St. Petersburg was therefore born there, on this "Island of the Hare" now entirely occupied by the massive Peter and Paul Fortress. In a plan typical of its time, it forms an irregular hexagon, at the corners of which protrude bastions, each with a name. Two half-moons (kinds of forward positions) cover the east and west ends and above all, the two main entrances. The high walls of pink granite, pierced with loopholes and bristling with cannons, were intended both to repel an assault from land and to prevent an enemy fleet from forcing the course of the Neva. The opportunity never arose, and by the end of the 18th century the building had essentially lost its original defensive function.
On the beach...
The visitor arriving from Vasily Island has several possible choices if he wants to enter the fortress. It can go as close as possible and enter it directly, but it is more interesting to go around it along the banks of the Neva. An unusual spectacle in the heart of a city of this size, once you have passed the Troubetskoy bastion, there is ... a beach. The space under the ramparts is often used to erect marquees and stands, and in summer the beach is transformed into a popular recreation spot for Petersburgers.
One likes to bathe there, despite the uninviting aspect of the brownish and notoriously polluted waters of the river. In winter too, by the way: this is where the "Walruses", as they are called, strip themselves before briefly diving through a hole previously made in the ice. It would seem that the hardest part would be getting out of the water, since the air temperature is generally lower than that of water in winter. Regardless, most people who venture out to the frozen Neva to dig a hole are content to fish there - a popular hobby in Russia, regardless of the season.
The beach ends at the foot of the Naryshkin Bastion, which faces the Winter Palace. The bastion is surmounted by a small tower, which made it possible to observe navigation on the Neva, and a boat mast on top of which flies the flag of the governor of the fortress - which is also the other standard of the navy. Russian, in addition to that with the blue cross of St. Andrew. The tourist who would be there around noon, if he was not warned, would have struck the twelfth stroke of the clock in Peter and Paul Basilica as soon as he was surprised to have his eardrums torn by the explosion of a huge firecracker, of surprising intensity for anyone who had not had, until then, the opportunity to hear a field cannon up close.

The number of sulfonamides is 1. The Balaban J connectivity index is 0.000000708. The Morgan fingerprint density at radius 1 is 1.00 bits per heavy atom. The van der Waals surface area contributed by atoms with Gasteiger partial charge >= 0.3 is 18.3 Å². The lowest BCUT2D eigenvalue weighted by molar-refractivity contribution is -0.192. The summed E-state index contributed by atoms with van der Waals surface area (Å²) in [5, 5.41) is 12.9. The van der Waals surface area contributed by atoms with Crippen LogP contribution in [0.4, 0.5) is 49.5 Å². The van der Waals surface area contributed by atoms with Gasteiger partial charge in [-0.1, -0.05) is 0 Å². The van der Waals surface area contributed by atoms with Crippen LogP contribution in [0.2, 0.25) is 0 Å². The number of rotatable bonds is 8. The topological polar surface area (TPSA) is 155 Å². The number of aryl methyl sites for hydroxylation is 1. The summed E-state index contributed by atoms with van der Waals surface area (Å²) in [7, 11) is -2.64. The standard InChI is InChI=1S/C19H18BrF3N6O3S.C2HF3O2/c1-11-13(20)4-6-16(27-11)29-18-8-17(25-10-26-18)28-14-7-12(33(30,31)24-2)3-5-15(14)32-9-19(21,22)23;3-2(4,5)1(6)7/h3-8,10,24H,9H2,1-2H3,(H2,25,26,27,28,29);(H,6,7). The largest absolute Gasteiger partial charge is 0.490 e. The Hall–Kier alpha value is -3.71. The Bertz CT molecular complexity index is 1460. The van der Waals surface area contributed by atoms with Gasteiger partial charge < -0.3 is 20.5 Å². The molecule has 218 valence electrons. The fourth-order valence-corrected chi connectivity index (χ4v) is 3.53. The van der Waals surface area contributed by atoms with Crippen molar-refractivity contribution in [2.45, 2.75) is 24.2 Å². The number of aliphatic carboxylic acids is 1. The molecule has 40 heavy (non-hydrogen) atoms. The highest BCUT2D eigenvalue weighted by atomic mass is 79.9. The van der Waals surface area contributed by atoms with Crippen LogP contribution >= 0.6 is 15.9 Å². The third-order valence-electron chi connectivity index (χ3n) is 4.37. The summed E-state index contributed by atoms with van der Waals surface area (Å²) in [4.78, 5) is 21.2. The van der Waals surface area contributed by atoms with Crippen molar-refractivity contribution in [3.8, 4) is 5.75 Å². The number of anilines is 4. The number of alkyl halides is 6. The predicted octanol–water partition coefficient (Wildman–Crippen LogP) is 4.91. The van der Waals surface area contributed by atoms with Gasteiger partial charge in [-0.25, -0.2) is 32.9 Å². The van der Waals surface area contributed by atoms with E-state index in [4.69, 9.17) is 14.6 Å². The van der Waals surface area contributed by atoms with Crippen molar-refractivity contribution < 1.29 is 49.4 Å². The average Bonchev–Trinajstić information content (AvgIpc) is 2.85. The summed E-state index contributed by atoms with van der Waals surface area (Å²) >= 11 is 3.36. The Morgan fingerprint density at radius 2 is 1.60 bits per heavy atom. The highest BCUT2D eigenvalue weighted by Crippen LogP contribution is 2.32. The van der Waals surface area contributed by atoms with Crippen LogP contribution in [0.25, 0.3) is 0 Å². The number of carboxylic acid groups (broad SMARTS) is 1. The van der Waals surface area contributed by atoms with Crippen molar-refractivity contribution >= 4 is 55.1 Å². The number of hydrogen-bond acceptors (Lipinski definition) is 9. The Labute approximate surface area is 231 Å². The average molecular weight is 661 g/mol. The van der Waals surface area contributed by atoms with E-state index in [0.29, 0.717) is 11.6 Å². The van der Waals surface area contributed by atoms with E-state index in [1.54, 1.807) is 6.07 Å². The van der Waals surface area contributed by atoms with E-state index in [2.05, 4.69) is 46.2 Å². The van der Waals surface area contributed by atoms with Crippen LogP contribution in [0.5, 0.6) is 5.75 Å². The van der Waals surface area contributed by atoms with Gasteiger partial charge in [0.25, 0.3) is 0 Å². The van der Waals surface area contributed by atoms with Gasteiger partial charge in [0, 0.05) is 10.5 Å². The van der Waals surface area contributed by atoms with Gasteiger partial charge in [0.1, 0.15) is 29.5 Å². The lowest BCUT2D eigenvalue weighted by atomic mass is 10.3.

It is indeed one of two 10.5 cm guns - cannons taken from the Germans during World War II - installed on the Naryshkin stronghold, which rings at noon every day in its own way. A few seconds later, the visitor still stunned by the penetrating explosion receives its echo, reflected by the facade of the palaces on the other side. In winter, the effect is striking because, being relatively far from the incessant traffic of the city center, the place is quite quiet.
The necropolis of the tsars
We pass the Naryshkin bastion to reach the Neva gate: in addition to the two main entrances, this allowed access to the fortress by river. The massive gray stones that constitute it contrast with the rest of the ramparts. Let us now enter the fortress proper. On the left, a staircase leads up to the Naryshkin Bastion, one of the few places in the city from which it is possible to have a wide panorama. Access, however, is chargeable, as with the rest of what can be found inside the Peter and Paul Fortress.
Indeed, the fortified island is filled to the brim with museums. The ticket office, located in a small pavilion facing the basilica, offers an interesting and economical formula: a "pass" giving access to the five main sites of the fortress, photos included - a rare thing. A little anecdote, the ticket office also houses a reproduction of the botik of Peter the Great, in which it seems customary to throw small coins. In all sincerity, the author of his lines does not know if this custom has a very specific vocation, or if it is just a way for the Russians to get rid of their more bulky 1 and 5 kopeck coins. than anything else, given their extremely low face value: they would be worth more at the price of scrap metal.
If the primary use of the Peter and Paul Fortress was military, it was also intended to become a sanctuary. What would become the eponymous basilica was one of the very first things to be built, after the foundation stone was laid, to become the necropolis of the Russian imperial family. Under the immense golden spire, surmounted by an emblematic figure of an archangel, lie several dozen grand dukes and grand duchesses - all related to the tsars - and above all, almost all the sovereigns who reigned over Russia between 1689 and 1917, with the exception of the ephemeral and little known Peter II and Ivan VI, dead and buried elsewhere.